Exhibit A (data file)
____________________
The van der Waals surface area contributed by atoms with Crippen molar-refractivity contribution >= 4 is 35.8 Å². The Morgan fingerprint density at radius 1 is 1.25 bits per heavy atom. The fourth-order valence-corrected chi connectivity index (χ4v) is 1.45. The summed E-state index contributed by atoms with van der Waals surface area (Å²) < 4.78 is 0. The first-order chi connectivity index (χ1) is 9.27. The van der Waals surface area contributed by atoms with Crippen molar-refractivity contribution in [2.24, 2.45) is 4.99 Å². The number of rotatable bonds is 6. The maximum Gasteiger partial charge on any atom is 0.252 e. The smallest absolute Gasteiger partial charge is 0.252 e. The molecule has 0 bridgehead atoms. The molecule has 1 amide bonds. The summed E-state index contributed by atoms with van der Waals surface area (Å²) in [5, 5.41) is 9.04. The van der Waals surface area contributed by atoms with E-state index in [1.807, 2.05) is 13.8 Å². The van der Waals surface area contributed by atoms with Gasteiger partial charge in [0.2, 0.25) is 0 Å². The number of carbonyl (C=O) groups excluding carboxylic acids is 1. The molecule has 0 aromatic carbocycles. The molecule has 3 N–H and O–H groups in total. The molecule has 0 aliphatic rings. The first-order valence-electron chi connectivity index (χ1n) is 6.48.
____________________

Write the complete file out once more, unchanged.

The van der Waals surface area contributed by atoms with Crippen molar-refractivity contribution >= 4 is 35.8 Å². The Morgan fingerprint density at radius 1 is 1.25 bits per heavy atom. The fourth-order valence-corrected chi connectivity index (χ4v) is 1.45. The summed E-state index contributed by atoms with van der Waals surface area (Å²) < 4.78 is 0. The first-order chi connectivity index (χ1) is 9.27. The van der Waals surface area contributed by atoms with Crippen molar-refractivity contribution in [2.24, 2.45) is 4.99 Å². The number of rotatable bonds is 6. The maximum Gasteiger partial charge on any atom is 0.252 e. The smallest absolute Gasteiger partial charge is 0.252 e. The molecule has 0 bridgehead atoms. The molecule has 1 amide bonds. The summed E-state index contributed by atoms with van der Waals surface area (Å²) in [5, 5.41) is 9.04. The van der Waals surface area contributed by atoms with E-state index in [1.807, 2.05) is 13.8 Å². The van der Waals surface area contributed by atoms with Gasteiger partial charge in [0.2, 0.25) is 0 Å². The number of carbonyl (C=O) groups excluding carboxylic acids is 1. The molecule has 0 aromatic carbocycles. The molecule has 3 N–H and O–H groups in total. The molecule has 0 aliphatic rings. The first-order valence-electron chi connectivity index (χ1n) is 6.48.